One workshop participant noted that "some people use sticks, bleach, boiling washing powder, boiled water and brandy" to induce an abortion. For this reason, the Consolidated National Reproductive and Child Health Policy (draft) April 2008 states that "unsafe abortion is one of the main causes of maternal mortality and morbidity, particularly amongst adolescents." Baby dumping, all too prevalent in Namibia, was raised as an important issue throughout the workshops. Participants noted that, "It's (abortion is) better than dumping babies, especially when it is done in unexpected conditions, like rape," and "it (abortion) can reduce death rates and baby dumping."
Dialoguing for change
Maria de Bruyn, Senior Policy Advisor at Ipas and a long-standing collaborator of ICW, helped prepare the participatory workshops through the production of a curriculum, Expanding reproductive rights knowledge among, and advocacy by, HIV-positive women and their allies in Namibia: Community discussions on sensitive reproductive health issues. Using this material, ICW Namibia director, Jennifer Gatsi Mallet, ICW facilitators, and Ipas consultant Deborah Billings conducted three one-day workshops dedicated to discussing the issues of unwanted pregnancy, abortion and baby dumping with a wide range of people, including students, academics, physicians, grassroots community members, and representatives of civil society and government.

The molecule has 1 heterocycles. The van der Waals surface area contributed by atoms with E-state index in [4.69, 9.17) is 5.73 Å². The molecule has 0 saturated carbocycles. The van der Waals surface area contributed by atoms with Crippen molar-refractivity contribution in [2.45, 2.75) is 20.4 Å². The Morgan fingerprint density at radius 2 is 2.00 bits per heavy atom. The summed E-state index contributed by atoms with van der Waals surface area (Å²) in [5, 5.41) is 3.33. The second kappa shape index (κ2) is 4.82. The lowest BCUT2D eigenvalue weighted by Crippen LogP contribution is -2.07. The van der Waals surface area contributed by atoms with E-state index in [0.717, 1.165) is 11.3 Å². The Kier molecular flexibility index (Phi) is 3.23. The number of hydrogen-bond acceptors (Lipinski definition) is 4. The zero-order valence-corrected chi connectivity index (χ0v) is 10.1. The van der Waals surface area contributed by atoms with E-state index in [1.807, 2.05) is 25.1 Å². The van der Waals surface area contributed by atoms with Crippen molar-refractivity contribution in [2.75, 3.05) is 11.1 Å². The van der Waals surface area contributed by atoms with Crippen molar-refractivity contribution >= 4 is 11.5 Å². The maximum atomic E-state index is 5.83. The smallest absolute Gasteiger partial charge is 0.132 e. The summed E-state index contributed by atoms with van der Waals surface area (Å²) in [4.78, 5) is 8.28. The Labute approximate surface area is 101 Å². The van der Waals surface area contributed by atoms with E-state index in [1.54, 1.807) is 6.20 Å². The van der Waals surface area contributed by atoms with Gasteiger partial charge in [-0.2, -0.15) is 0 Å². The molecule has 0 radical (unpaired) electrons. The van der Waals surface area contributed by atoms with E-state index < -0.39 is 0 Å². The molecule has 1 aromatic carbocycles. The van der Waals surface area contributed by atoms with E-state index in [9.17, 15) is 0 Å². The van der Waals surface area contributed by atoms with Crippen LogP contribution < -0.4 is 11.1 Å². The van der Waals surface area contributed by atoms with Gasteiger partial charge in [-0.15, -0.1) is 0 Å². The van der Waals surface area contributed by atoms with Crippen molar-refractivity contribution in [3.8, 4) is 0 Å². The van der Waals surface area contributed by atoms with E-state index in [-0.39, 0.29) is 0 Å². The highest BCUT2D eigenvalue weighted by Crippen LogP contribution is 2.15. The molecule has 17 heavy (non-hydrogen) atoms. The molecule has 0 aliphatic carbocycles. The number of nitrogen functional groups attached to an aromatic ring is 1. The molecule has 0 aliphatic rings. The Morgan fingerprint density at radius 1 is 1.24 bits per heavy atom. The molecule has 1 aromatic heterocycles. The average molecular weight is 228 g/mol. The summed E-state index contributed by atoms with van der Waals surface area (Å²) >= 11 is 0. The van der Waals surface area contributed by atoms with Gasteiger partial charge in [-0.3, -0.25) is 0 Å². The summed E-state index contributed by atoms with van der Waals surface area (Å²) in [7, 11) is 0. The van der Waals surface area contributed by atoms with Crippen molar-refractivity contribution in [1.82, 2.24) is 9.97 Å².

A participatory approach was taken so that everyone who attended had the opportunity to voice their opinions and draw on their own life experiences to better understand how the current legal and policy setting in Namibia affects women when they are faced with the need to have an abortion. Opinions about abortion held by participants ranged from "it denies someone the opportunity to life" to "it should not be used as a family planning method" to "it should be legalised without conditions or provisions". The workshop setting encouraged participants to express the full range of perspectives.